(Closed) Sick Time Debate – Hourly vs Salaried

posted 5 years ago in Career
Post # 3
Member
3755 posts
Honey bee
  • Wedding: April 2014

My gosh, tell Linda to have a heart!! I don’t know what other circumstances your supervisor uses sick time, but that Friday seems pretty legit! I can’t imagine losing two such important members of a family within 2 weeks. She could probably use more than 1 day! That poor woman is probably exhausted. Whether or not she’s actually “sick” doesn’t matter. 

 

Post # 4
Member
2622 posts
Sugar bee
  • Wedding: November 1999

The reason why salaried people have more flexibility with sick time is because they have to work until the job is done.

There is no “My overtime is not approved” or “its 5:00, time to go home Ill have to finish this tomorrow” So if that includes working till 10, on a Saturday or responding to their blackberry while on vacation they have to do it. Hourly employees dont have to do the extra work generally without a monetary compensation.

The upside to salary is that you do get more flexibility. an extra vacation day that goes undocumented or leave early etc. However, even salaried people get a certain number of sick days. They accrue it as the year progresses. 

Post # 5
Member
1487 posts
Bumble bee
  • Wedding: October 2010

@howtobeawife:  My husband (who is salaried) operates like this.  I understand that there are salaried people who look for any excuse to be out the door, but some people don’t do that.

The official company policy, is that, as salaried employees, they stay late enough that the difference is made up during the course of the year.

And so far, it has been true.  I can count on two fingers the times he has used his salaried benefits to not go in/cut out early, (once was because I had the flu, was pregnant, and had a 6 month old, and once was for the gender scan for our new baby) and there aren’t even numbers for how many days he has been at work until 11pm because of some catastrophe.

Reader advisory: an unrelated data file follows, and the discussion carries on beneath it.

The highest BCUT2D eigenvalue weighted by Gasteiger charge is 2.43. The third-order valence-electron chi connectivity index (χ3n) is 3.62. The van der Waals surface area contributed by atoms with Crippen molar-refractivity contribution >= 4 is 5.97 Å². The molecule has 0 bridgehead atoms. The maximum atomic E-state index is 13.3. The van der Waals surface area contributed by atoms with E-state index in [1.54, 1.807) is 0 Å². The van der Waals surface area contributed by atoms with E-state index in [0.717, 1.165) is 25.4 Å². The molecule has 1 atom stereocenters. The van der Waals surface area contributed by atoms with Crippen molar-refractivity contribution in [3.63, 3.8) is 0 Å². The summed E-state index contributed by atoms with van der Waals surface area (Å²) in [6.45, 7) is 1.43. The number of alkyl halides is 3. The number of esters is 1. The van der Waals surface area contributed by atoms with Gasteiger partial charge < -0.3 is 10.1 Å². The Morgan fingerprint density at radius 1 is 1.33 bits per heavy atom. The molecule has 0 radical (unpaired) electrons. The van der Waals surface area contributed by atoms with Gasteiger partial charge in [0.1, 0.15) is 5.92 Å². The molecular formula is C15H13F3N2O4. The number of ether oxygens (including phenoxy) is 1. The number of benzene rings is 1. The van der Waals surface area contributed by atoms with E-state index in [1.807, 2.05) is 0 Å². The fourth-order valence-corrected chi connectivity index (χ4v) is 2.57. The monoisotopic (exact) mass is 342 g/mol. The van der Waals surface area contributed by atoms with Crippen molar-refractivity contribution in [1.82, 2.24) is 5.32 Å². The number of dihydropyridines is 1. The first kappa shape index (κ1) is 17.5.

Add to this, the fact that three nights a week he is responsible for monitoring the situation from home until MIDNIGHT, and I could give a rats ass about what people think about this time off habits.

I think, in your situation, Linda should mind her own business, because commenting on your supervisor’s time off habits is begging for trouble.  If it is bad and untrustworthy, someone will eventually see it, and if it’s not, then Linda probably doesn’t know all of the behind the scenes stuff that this woman does.  Sick time vs. bereavement leave is just quibbling.  Doesn’t she have anything better to worry about??

Post # 6
Member
14418 posts
Honey Beekeeper
  • Wedding: June 2011

What is the difference anyways between using ‘sick time’ and ‘bereavement leave’.. end result is the same – she’s not at work and getting paid for it.

Post # 7
Member
752 posts
Busy bee
  • Wedding: May 2013

@pinkshoes:  If it’s like my company, bereavement time is a set amount of days you can take off per year for bereavement. Sick time is unlimited.

My company gives 3 bereavement days, 3 personal days, and 15 earned days off, but we don’t earn sick time and it’s unlimited. Once you’ve used your bereavement, you need to use your personal or earned time off if another death should happen. So Linda probably thinks that she should use the time off designated for what she is using it for, and not the sick time, which is ‘free’.

Either way she should mind her own business. Negative talk in the office only brings others down.

The topic ‘Sick Time Debate – Hourly vs Salaried’ is closed to new replies.

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